Completeness and Definability
Kees Doets
Abstract:
Completeness and Definability
Applications of the Ehrenfeucht game in second-order and intensional logic
Kees Doets
This dissertation contains results on classical first- and second-order logic (parts I and II) and their intensional colleagues: modal- tense- and intuitionistic (propositional) logic (part III).
One underlying theme is Ehrenfeucht's game and some of its variants
Chapter 1 is an Introduction to Ehrenfeucht game theorg and its relation with (quantifierrank-) \alpha-equivalence in (infinitary) logic. Section 1.0 intends to whet the appetite for the finite Ehrenfeucht game.
In chapter 2 the game is played on binary trees. A characterisation is obtained of all trees n-equivalent with the binary tree B+m, all of whose branches have length m. In particular, it follows that B_m has _infinite_ n-equivalents when m>=2^n-1. This has been applied by Rodenburg [1986] to solve a problem in intuitionistic correspondence theory; the story is told in chapter 8.
Part II shows how to axiomatize certain monadic \Pi^1_1-theories, most of them dealing with wellfoundedness. Chapter3 is on linear orderings. One of the nicer results is in 3.3 where the effects of the Suslin propertg for the monadic \Pi^1_1-theory of H are isolated. Chapter 4 generalizes the method of 3 to the case of trees.
In part III, chapter 5 discusses LĂ¶wenheim-Skolem type problems in modal correspondence theory. It is shown that most examples of non-first-order definable modal formulas already cannot be first-order defined on _finite_ frames. On the other hand, an example is given of a non-first-order definable formula which _is_ first-order definable on all countable frames.
Chapter 6 modifies the Ehrenfeucht game for use in intensional logic; exact Kripke models are constructed universal with respect to finite partially ordered Kripke models.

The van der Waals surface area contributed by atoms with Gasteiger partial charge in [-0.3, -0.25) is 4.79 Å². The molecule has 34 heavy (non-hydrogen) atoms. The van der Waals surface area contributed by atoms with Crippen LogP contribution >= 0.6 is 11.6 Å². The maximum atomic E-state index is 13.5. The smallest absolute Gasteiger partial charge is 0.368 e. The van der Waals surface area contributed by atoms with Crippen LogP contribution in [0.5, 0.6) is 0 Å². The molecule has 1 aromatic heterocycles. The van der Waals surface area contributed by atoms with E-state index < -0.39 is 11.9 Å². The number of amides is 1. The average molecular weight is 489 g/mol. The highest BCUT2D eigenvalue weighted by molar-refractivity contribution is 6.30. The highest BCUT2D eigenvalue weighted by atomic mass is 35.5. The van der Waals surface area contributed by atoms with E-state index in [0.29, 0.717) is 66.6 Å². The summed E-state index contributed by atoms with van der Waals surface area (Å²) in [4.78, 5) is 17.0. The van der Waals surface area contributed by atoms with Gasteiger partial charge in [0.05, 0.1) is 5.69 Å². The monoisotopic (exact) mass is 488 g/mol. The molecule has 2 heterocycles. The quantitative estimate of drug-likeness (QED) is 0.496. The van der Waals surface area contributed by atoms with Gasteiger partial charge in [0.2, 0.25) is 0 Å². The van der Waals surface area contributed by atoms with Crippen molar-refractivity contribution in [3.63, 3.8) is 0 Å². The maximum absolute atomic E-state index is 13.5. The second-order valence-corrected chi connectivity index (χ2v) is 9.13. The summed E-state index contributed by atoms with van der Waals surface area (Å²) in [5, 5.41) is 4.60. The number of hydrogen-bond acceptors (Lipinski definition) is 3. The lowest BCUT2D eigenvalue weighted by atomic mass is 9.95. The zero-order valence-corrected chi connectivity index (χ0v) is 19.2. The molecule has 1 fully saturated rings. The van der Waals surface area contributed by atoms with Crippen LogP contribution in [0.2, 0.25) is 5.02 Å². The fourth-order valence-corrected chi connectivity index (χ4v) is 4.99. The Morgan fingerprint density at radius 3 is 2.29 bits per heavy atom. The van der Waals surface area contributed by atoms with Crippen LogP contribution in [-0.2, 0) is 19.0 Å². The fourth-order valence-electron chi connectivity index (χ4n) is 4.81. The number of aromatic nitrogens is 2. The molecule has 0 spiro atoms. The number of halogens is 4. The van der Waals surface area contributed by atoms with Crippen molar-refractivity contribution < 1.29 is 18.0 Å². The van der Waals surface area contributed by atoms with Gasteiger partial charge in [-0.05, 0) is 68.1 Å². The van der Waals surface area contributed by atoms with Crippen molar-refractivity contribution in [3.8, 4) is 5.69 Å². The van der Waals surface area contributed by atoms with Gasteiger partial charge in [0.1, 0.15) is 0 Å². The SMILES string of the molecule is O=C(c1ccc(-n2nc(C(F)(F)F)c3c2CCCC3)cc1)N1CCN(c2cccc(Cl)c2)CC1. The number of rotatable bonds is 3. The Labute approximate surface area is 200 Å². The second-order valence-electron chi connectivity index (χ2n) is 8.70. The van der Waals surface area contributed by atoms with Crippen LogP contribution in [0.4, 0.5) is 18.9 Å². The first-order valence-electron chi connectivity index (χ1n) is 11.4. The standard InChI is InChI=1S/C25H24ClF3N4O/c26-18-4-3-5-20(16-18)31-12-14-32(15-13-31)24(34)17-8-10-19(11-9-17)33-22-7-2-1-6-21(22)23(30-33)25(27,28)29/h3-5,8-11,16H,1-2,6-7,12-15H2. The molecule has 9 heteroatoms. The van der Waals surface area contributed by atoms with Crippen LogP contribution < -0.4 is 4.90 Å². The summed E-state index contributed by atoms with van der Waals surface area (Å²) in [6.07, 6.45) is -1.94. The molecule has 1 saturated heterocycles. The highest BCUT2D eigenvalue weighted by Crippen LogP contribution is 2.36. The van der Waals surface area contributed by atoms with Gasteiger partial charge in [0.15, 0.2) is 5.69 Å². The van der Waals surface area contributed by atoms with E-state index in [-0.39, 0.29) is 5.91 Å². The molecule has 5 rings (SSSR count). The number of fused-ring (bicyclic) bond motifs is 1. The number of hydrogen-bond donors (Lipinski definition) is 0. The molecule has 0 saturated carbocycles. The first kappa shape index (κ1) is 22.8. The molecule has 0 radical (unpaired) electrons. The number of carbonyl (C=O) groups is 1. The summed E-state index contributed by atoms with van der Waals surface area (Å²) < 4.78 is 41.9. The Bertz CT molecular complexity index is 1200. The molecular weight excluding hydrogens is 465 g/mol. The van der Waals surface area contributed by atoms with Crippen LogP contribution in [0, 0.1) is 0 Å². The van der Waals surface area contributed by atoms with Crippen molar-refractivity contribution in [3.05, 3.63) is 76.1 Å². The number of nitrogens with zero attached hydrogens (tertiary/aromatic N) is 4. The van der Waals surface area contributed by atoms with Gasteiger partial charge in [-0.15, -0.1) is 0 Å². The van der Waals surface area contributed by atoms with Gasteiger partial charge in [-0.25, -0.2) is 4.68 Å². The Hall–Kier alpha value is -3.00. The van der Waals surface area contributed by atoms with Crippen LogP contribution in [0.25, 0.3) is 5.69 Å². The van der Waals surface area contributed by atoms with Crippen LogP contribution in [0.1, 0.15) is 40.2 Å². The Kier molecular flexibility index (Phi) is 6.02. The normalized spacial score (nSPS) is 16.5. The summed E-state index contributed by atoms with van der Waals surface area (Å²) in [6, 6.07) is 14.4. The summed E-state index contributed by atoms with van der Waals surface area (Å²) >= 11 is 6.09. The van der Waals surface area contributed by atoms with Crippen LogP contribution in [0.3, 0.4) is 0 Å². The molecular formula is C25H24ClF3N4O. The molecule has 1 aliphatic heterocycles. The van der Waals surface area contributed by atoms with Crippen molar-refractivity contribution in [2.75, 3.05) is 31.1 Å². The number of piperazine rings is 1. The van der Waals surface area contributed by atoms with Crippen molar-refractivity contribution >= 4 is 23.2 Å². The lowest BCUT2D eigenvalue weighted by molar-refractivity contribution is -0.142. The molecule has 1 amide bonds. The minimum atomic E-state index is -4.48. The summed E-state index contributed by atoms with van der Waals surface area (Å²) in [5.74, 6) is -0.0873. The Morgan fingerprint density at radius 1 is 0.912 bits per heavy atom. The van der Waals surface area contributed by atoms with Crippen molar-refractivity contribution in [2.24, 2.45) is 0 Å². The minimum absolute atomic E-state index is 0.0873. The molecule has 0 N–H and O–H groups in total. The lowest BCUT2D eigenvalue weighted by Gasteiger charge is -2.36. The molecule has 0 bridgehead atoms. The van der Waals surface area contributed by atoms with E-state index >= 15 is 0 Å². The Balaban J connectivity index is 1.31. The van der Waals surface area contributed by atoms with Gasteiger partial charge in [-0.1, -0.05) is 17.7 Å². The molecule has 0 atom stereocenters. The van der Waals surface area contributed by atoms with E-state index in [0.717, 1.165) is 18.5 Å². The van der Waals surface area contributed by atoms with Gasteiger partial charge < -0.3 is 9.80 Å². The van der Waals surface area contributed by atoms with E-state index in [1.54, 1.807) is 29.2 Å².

Chapter 7 presents our version of Z-completeness.
In chapter 9, games and the universal-exact Kripke model appropriate for one-variable intuitionistic formulas are applied to solve some problems in intuitionistic correspondence theory left open by Rodenburg [1952].
Appendix A constructs asymmetric linear orderings with lots of homogeneity-properties in each uncountable cardinal.
Appendix B reduces all of higher-order logic to monadic second-order logic - indicating the expressive possibilities of modal logic in the Kripke semantics.
To help the reader find his way, here is an indication what can be omitted without loss of understanding of the rest. In chapter 1, sections 4, 8 and 9 are not needed for the other chapters. Also, not much will be lost if, in the discussion of the \alpha-game, the reader always assumes \alpha to be _finite_. Section 2.4 can be read independently from the rest of chapter 2. Section 3.2 may be omitted. In part III, all chapters can be read individually (except for a couple of references where this is indicated.)
I am obliged to several people for different reasons; in particular I wish to thank here prof. Specker for a lecture featuring Ehrenfeucht games; Piet Rodenburg for the communication of his problems to which chapters 2/8/9 are devoted and the elimination of numerous mistakes in a previous version of this text; Anne Troelstra and Dick de Jongh for scientific support and the software used to produce this text on the Macintosh Plus.
However, above all, my gratitude concerns my thesis-advisor Johan van Benthem whose determination and persuasiveness eventually turned out to be irresistible.